When in Rome - miss the bus

Italy
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The Independent Online
TAKING a bus in Rome is a daunting experience. In a city where few public services work particularly well, public transport is considered little short of a disaster. The big orange vehicles are invariably packed to choking point, the drivers are notoriously short-tempered, timetables and maps are non- existent, and the traffic is so bad that it is often quicker to walk.

Traditionally there has always been one compensation: nobody ever worried greatly about buying tickets. Inspections were rare and fines insignificant. For years, tens of thousands of people simply travelled for free.

No longer, or at least not if the bus company's new president Cesare Vaciago has anything to do with it. As part of a massive overhaul of the whole system, Mr Vaciago has whacked up fines to 100,000 lire (pounds 39) per offence and hired a special task force of 300 ticket inspectors, offering them a bounty for every fare-dodger they catch.

"We lose L40bn lire a year through fare-dodging. Ideally I'd like to bring criminal charges against anyone caught twice without a ticket," Mr Vaciago said.

Not that Rome is in any danger of turning into a Zurich-like model of efficiency and honesty. The crackdown on fare-dodging was supposed to start in March, but did not get under way until April and did not reach top gear until May. Even now, most Romans have yet to encounter an inspector since they have 800 lines and more than 1250 miles of routes to cover.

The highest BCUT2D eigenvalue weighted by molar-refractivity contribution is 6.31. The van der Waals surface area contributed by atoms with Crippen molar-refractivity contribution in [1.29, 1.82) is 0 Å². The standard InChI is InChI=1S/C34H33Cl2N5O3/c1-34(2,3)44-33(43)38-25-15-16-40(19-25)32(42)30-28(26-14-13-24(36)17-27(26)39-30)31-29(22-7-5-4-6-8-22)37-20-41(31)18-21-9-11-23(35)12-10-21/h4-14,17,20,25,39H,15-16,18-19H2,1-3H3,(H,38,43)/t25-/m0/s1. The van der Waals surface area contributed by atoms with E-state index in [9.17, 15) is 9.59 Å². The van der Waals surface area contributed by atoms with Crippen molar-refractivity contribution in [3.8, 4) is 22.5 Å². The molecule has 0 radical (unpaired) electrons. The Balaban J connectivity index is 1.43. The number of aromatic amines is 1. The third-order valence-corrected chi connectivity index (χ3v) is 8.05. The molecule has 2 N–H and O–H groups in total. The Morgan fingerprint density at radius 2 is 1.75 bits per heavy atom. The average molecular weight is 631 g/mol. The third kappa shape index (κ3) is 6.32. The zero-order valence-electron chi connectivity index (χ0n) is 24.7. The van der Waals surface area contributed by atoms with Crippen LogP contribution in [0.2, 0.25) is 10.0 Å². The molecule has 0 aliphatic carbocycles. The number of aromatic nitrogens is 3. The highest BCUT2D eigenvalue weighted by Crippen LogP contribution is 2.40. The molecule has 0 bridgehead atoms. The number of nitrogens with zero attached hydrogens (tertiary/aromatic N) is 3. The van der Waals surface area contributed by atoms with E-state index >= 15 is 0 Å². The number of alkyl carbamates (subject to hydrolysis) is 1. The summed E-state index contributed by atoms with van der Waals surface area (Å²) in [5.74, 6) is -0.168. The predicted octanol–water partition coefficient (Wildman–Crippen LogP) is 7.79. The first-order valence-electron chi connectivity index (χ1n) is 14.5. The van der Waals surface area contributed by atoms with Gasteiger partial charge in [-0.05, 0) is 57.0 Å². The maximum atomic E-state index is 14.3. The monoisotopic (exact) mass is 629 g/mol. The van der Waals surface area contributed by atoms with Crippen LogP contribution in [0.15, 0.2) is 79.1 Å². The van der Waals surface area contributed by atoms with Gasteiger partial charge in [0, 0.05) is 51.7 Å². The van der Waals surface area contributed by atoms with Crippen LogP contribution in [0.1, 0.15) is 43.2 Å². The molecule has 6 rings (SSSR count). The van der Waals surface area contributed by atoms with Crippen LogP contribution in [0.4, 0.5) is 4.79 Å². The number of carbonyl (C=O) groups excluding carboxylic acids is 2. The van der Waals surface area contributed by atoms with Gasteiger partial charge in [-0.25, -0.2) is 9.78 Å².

Like many other Italian institutions, the Rome bus service is bloated and broke as a result of years of mismanagement and corruption. Fare-dodging is only one of a myriad of problems contributing to a L400bn annual deficit. Mr Vaciago has vowed to cut costs by 25 per cent and increase prices by the same amount - hardly a recipe to make him popular either with staff or travellers.

His main psychological weapon is self-deprecation. He has put out a free consumer magazine explaining the reforms and inviting readers to contribute complaints and observations. "By all means speak badly of us, but speak directly to us," urged the first issue - which, true to form, appeared nearly a month late.

"Every day I see the same things," wrote one commuter, "bodies crushed against each other, men and women forced into anonymous physical contact, hysterical scenes, suffocation, curses against total strangers."

Another wrote that on one rainy day the windscreen wipers failed and passengers were asked to go outside with their newspapers to clear the driver's view.

Mr Vaciago responds to all the letters personally, pleading: "Please forgive us for what has happened to you, and trust us to make things better in the future." But he says it will take two years for structural changes to make a tangible impact. In the meantime passengers will have to accept continuing poor service while paying nearly 70 per cent more for their monthly passes than they did a year ago.

Mr Vaciago hopes to create 11 high-priority bus routes protected by "smart" traffic-lights and road spikes by the end of the century. But the buses will still have to compete with two million cars. "If we create more bus lanes, the cars get more clogged. If we liberate room for the cars, the buses can't move," he said. "It's a lose-lose game."

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